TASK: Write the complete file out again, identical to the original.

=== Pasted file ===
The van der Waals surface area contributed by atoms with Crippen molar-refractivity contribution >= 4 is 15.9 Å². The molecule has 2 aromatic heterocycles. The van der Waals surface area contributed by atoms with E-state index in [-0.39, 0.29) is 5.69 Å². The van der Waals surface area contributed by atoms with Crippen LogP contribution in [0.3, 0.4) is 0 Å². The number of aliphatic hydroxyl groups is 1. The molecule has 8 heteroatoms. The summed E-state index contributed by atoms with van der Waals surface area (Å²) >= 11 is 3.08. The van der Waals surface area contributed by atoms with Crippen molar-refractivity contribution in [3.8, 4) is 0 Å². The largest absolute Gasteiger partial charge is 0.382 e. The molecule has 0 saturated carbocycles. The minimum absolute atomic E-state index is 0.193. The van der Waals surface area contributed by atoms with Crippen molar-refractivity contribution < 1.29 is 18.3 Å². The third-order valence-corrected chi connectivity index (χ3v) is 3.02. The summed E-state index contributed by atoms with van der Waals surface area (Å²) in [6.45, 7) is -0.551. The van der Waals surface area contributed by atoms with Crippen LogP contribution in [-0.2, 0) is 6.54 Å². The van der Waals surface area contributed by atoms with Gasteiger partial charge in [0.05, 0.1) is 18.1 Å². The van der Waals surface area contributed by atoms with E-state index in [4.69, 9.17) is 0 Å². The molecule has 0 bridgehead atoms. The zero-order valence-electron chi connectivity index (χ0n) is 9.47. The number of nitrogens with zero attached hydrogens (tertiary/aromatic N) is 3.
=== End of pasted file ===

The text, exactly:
The van der Waals surface area contributed by atoms with Crippen molar-refractivity contribution >= 4 is 15.9 Å². The molecule has 2 aromatic heterocycles. The van der Waals surface area contributed by atoms with E-state index in [-0.39, 0.29) is 5.69 Å². The van der Waals surface area contributed by atoms with Crippen LogP contribution in [0.3, 0.4) is 0 Å². The number of aliphatic hydroxyl groups is 1. The molecule has 8 heteroatoms. The summed E-state index contributed by atoms with van der Waals surface area (Å²) >= 11 is 3.08. The van der Waals surface area contributed by atoms with Crippen molar-refractivity contribution in [3.8, 4) is 0 Å². The largest absolute Gasteiger partial charge is 0.382 e. The molecule has 0 saturated carbocycles. The minimum absolute atomic E-state index is 0.193. The van der Waals surface area contributed by atoms with Crippen molar-refractivity contribution < 1.29 is 18.3 Å². The third-order valence-corrected chi connectivity index (χ3v) is 3.02. The summed E-state index contributed by atoms with van der Waals surface area (Å²) in [6.45, 7) is -0.551. The van der Waals surface area contributed by atoms with Crippen LogP contribution in [-0.2, 0) is 6.54 Å². The van der Waals surface area contributed by atoms with Gasteiger partial charge in [0.05, 0.1) is 18.1 Å². The van der Waals surface area contributed by atoms with E-state index in [4.69, 9.17) is 0 Å². The molecule has 0 bridgehead atoms. The zero-order valence-electron chi connectivity index (χ0n) is 9.47. The number of nitrogens with zero attached hydrogens (tertiary/aromatic N) is 3.